Santa Claus has asked if I would place a message on my blog as a matter of urgency. He tells me that in all his many Christmas’s he has never known it be so warm in December and this has meant that he is now having a crisis concerning clothing for himself and his many little helpers during there round of deliveries. Santa feels they will all over heat never get the work done if they dress as they have in the past and therefore they have an urgent need for tee shirts and wellies (wellies for the many flooded areas they have to visit). Now this is where your help is required. Do you have any unwanted tee shirts (good condition only) that you could send to Santa? Now Santa requires an extra large tee shirt as he has eaten so many mince pies and drank so much over the years (he guessing some readers will have similar problems), although his little helpers are in fact little so would require tee shirts and wellies in small sizes. Santa’s wellies would need to be size 14.5. Santa sends his thanks in anticipation and asks that you simply send to Mr S Claus, Santa’s Grotto, Lapland or simply stick ‘em up your chimney. Any cash donations would be gratefully received too.
I’m wondering if the number of climate change doubters has fallen in recent times or if there are still many with their heads in the sand or under water. Interestingly I’m reading The Invention of Nature by Andrea Wulf with outlines the adventures of Alexander Von Humboldt. It seems that Humboldt forecast man made climate change as early as 1800! I’ve only ever been vaguely aware of Humboldt so I’m enjoying reading about a man who inspired not only Charles Darwin (who had a set of Humboldt’s books on his shelves on The Beagle), but someone as well known as Simon Bolivar. Humboldt has more things named after him than any other person. I will have the book finished before 2016 and be ready to start a new year of reading.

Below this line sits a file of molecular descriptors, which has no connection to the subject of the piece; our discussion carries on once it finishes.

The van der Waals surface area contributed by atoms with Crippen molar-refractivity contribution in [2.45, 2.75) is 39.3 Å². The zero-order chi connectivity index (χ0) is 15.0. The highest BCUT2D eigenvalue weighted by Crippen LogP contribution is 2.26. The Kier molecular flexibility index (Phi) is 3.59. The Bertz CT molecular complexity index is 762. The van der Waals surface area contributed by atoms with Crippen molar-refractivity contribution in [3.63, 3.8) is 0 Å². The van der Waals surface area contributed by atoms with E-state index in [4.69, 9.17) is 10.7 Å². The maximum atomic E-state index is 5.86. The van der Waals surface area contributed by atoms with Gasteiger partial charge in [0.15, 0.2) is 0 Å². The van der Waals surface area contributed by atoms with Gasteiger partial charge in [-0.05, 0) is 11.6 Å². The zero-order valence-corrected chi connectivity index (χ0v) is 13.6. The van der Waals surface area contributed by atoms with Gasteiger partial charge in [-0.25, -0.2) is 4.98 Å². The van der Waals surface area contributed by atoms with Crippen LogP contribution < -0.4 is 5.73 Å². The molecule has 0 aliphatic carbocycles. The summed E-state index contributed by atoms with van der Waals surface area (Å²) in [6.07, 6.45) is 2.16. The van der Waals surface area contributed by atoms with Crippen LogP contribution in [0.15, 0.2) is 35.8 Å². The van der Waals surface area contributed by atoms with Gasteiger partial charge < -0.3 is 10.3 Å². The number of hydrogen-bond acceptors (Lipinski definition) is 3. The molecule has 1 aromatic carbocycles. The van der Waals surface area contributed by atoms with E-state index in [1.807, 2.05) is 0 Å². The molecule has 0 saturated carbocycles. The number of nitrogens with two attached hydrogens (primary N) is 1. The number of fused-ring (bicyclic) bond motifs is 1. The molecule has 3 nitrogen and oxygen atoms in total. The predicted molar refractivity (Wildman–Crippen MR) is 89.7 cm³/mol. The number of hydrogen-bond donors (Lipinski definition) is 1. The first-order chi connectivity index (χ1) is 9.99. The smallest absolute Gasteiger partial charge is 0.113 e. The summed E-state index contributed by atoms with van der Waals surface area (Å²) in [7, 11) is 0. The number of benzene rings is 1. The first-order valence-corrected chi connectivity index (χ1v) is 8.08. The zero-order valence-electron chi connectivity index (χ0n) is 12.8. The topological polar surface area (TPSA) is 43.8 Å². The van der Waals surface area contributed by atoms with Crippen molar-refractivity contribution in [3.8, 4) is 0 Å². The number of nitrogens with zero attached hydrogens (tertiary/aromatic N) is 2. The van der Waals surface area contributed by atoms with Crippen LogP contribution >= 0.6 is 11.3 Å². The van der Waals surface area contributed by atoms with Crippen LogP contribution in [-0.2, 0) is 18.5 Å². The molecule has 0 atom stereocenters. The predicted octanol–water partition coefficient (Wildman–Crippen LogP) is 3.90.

I decided to have a short break from blogging, but in any event circumstances meant I had little choice really. My outings have been restricted to a trip to Druridge some weeks ago with Sam and Lee where I failed narrowly to catch sight of the Long Billed Dowitcher, but nevertheless enjoyed the skeins of Pink-footed Geese which put a fine show on during the time we were there. Red-throated Divers into double figures showed well, with some of them very close to shore and we found at least three pairs of Stonechat. So warm was it that we had a butterfly over the dunes, probably a Small Tortoiseshell.
A female Gadwall appeared on the lake on the 17th and was first seen by Sam. This gave us both our first Gadwall on patch. Today it has been joined by two males. A significant sighting. Incidentally, it is not known where the term Gadwall is derived from and its meaning is unknown.
The garden has brought me sightings of a Great Spotted Woodpecker, the first one seen by me there for some years, a fleeting visit from the Sparrowhawk yesterday and growing numbers of Greenfinch and thankfully a few House Sparrows have returned to feed but sadly no longer roost at the bottom of the garden and who can blame them with those damn prowling ‘moggies’ about!